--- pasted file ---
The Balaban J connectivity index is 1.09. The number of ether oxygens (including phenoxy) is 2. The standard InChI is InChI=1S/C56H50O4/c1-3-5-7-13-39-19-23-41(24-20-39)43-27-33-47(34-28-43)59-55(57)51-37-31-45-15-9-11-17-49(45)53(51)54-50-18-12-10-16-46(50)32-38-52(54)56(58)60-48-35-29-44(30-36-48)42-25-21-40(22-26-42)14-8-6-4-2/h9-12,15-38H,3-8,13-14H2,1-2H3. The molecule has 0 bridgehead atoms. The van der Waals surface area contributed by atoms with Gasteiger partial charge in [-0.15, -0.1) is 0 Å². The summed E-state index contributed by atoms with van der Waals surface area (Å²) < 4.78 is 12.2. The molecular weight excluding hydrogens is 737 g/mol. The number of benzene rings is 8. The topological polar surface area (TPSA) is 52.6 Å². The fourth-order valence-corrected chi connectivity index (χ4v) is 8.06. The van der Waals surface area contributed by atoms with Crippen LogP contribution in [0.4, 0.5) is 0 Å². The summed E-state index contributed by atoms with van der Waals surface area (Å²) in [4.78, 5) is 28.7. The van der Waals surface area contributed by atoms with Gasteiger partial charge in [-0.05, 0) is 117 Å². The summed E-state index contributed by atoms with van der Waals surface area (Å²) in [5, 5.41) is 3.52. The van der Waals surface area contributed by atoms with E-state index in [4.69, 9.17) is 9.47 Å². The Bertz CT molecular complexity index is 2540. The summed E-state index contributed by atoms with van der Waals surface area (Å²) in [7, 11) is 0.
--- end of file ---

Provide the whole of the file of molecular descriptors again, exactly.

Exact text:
The Balaban J connectivity index is 1.09. The number of ether oxygens (including phenoxy) is 2. The standard InChI is InChI=1S/C56H50O4/c1-3-5-7-13-39-19-23-41(24-20-39)43-27-33-47(34-28-43)59-55(57)51-37-31-45-15-9-11-17-49(45)53(51)54-50-18-12-10-16-46(50)32-38-52(54)56(58)60-48-35-29-44(30-36-48)42-25-21-40(22-26-42)14-8-6-4-2/h9-12,15-38H,3-8,13-14H2,1-2H3. The molecule has 0 bridgehead atoms. The van der Waals surface area contributed by atoms with Gasteiger partial charge in [-0.15, -0.1) is 0 Å². The summed E-state index contributed by atoms with van der Waals surface area (Å²) < 4.78 is 12.2. The molecular weight excluding hydrogens is 737 g/mol. The number of benzene rings is 8. The topological polar surface area (TPSA) is 52.6 Å². The fourth-order valence-corrected chi connectivity index (χ4v) is 8.06. The van der Waals surface area contributed by atoms with Crippen LogP contribution in [0.4, 0.5) is 0 Å². The summed E-state index contributed by atoms with van der Waals surface area (Å²) in [4.78, 5) is 28.7. The van der Waals surface area contributed by atoms with Gasteiger partial charge in [-0.05, 0) is 117 Å². The summed E-state index contributed by atoms with van der Waals surface area (Å²) in [5, 5.41) is 3.52. The van der Waals surface area contributed by atoms with E-state index in [4.69, 9.17) is 9.47 Å². The Bertz CT molecular complexity index is 2540. The summed E-state index contributed by atoms with van der Waals surface area (Å²) in [7, 11) is 0.